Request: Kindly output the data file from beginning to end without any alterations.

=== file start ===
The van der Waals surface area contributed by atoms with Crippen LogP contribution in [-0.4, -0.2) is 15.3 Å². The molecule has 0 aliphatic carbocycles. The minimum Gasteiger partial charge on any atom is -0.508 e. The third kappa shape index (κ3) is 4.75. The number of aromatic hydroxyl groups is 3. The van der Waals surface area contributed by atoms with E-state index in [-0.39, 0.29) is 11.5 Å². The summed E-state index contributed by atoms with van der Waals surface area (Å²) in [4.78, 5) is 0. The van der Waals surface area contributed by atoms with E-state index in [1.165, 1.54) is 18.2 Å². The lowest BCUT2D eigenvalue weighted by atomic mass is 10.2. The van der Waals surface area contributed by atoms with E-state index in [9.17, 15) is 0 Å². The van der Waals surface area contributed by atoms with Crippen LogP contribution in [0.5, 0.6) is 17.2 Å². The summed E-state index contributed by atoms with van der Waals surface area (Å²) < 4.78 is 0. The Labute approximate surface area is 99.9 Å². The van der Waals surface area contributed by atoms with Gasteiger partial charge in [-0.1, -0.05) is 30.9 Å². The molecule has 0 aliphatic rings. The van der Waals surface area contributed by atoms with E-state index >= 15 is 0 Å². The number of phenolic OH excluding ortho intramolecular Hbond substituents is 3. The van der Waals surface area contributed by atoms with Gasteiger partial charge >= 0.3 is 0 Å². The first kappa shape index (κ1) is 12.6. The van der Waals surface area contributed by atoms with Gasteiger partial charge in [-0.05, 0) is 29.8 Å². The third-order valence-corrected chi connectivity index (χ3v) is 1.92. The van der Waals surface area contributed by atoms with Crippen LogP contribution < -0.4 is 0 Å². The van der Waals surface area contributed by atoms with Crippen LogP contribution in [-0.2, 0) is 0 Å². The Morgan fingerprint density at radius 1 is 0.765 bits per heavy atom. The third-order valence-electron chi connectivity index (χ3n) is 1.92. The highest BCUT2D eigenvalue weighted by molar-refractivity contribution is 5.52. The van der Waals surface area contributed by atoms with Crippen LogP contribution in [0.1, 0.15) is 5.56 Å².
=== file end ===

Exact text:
The van der Waals surface area contributed by atoms with Crippen LogP contribution in [-0.4, -0.2) is 15.3 Å². The molecule has 0 aliphatic carbocycles. The minimum Gasteiger partial charge on any atom is -0.508 e. The third kappa shape index (κ3) is 4.75. The number of aromatic hydroxyl groups is 3. The van der Waals surface area contributed by atoms with E-state index in [-0.39, 0.29) is 11.5 Å². The summed E-state index contributed by atoms with van der Waals surface area (Å²) in [4.78, 5) is 0. The van der Waals surface area contributed by atoms with E-state index in [1.165, 1.54) is 18.2 Å². The lowest BCUT2D eigenvalue weighted by atomic mass is 10.2. The van der Waals surface area contributed by atoms with E-state index in [9.17, 15) is 0 Å². The van der Waals surface area contributed by atoms with Crippen LogP contribution in [0.5, 0.6) is 17.2 Å². The summed E-state index contributed by atoms with van der Waals surface area (Å²) < 4.78 is 0. The Labute approximate surface area is 99.9 Å². The van der Waals surface area contributed by atoms with Gasteiger partial charge in [-0.1, -0.05) is 30.9 Å². The molecule has 0 aliphatic rings. The van der Waals surface area contributed by atoms with E-state index >= 15 is 0 Å². The number of phenolic OH excluding ortho intramolecular Hbond substituents is 3. The van der Waals surface area contributed by atoms with Gasteiger partial charge >= 0.3 is 0 Å². The first kappa shape index (κ1) is 12.6. The van der Waals surface area contributed by atoms with Gasteiger partial charge in [-0.05, 0) is 29.8 Å². The third-order valence-corrected chi connectivity index (χ3v) is 1.92. The van der Waals surface area contributed by atoms with Crippen LogP contribution < -0.4 is 0 Å². The van der Waals surface area contributed by atoms with Crippen LogP contribution in [-0.2, 0) is 0 Å². The Morgan fingerprint density at radius 1 is 0.765 bits per heavy atom. The third-order valence-electron chi connectivity index (χ3n) is 1.92. The highest BCUT2D eigenvalue weighted by molar-refractivity contribution is 5.52. The van der Waals surface area contributed by atoms with Crippen LogP contribution in [0.1, 0.15) is 5.56 Å².